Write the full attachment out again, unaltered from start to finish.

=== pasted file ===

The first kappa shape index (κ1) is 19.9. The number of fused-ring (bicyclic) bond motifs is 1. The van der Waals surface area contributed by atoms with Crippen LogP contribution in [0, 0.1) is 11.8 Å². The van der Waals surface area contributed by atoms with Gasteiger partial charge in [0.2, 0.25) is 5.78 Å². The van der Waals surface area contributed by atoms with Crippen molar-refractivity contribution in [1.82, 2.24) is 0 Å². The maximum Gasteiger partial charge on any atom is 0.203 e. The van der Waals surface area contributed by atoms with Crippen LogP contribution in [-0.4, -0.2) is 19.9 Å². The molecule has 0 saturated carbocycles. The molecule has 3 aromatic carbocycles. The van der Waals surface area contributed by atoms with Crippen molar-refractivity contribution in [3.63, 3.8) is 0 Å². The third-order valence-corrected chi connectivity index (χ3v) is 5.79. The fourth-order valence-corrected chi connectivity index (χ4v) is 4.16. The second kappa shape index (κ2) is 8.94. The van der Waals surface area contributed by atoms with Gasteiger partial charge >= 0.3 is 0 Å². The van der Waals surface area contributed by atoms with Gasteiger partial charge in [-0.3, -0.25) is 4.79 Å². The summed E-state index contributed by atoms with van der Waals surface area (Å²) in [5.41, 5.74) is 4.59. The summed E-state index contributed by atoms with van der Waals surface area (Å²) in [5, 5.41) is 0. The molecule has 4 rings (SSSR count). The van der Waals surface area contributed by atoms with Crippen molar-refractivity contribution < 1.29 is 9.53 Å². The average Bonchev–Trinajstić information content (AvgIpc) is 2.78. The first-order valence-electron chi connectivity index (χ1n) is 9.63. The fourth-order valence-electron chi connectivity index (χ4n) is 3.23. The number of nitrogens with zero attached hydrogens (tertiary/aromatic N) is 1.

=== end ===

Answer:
The first kappa shape index (κ1) is 19.9. The number of fused-ring (bicyclic) bond motifs is 1. The van der Waals surface area contributed by atoms with Crippen LogP contribution in [0, 0.1) is 11.8 Å². The van der Waals surface area contributed by atoms with Gasteiger partial charge in [0.2, 0.25) is 5.78 Å². The van der Waals surface area contributed by atoms with Crippen molar-refractivity contribution in [1.82, 2.24) is 0 Å². The maximum Gasteiger partial charge on any atom is 0.203 e. The van der Waals surface area contributed by atoms with Crippen LogP contribution in [-0.4, -0.2) is 19.9 Å². The molecule has 0 saturated carbocycles. The molecule has 3 aromatic carbocycles. The van der Waals surface area contributed by atoms with Crippen molar-refractivity contribution in [3.63, 3.8) is 0 Å². The third-order valence-corrected chi connectivity index (χ3v) is 5.79. The fourth-order valence-corrected chi connectivity index (χ4v) is 4.16. The second kappa shape index (κ2) is 8.94. The van der Waals surface area contributed by atoms with Gasteiger partial charge >= 0.3 is 0 Å². The van der Waals surface area contributed by atoms with Gasteiger partial charge in [-0.3, -0.25) is 4.79 Å². The summed E-state index contributed by atoms with van der Waals surface area (Å²) in [5.41, 5.74) is 4.59. The summed E-state index contributed by atoms with van der Waals surface area (Å²) in [5, 5.41) is 0. The molecule has 4 rings (SSSR count). The van der Waals surface area contributed by atoms with Crippen molar-refractivity contribution < 1.29 is 9.53 Å². The average Bonchev–Trinajstić information content (AvgIpc) is 2.78. The first-order valence-electron chi connectivity index (χ1n) is 9.63. The fourth-order valence-electron chi connectivity index (χ4n) is 3.23. The number of nitrogens with zero attached hydrogens (tertiary/aromatic N) is 1.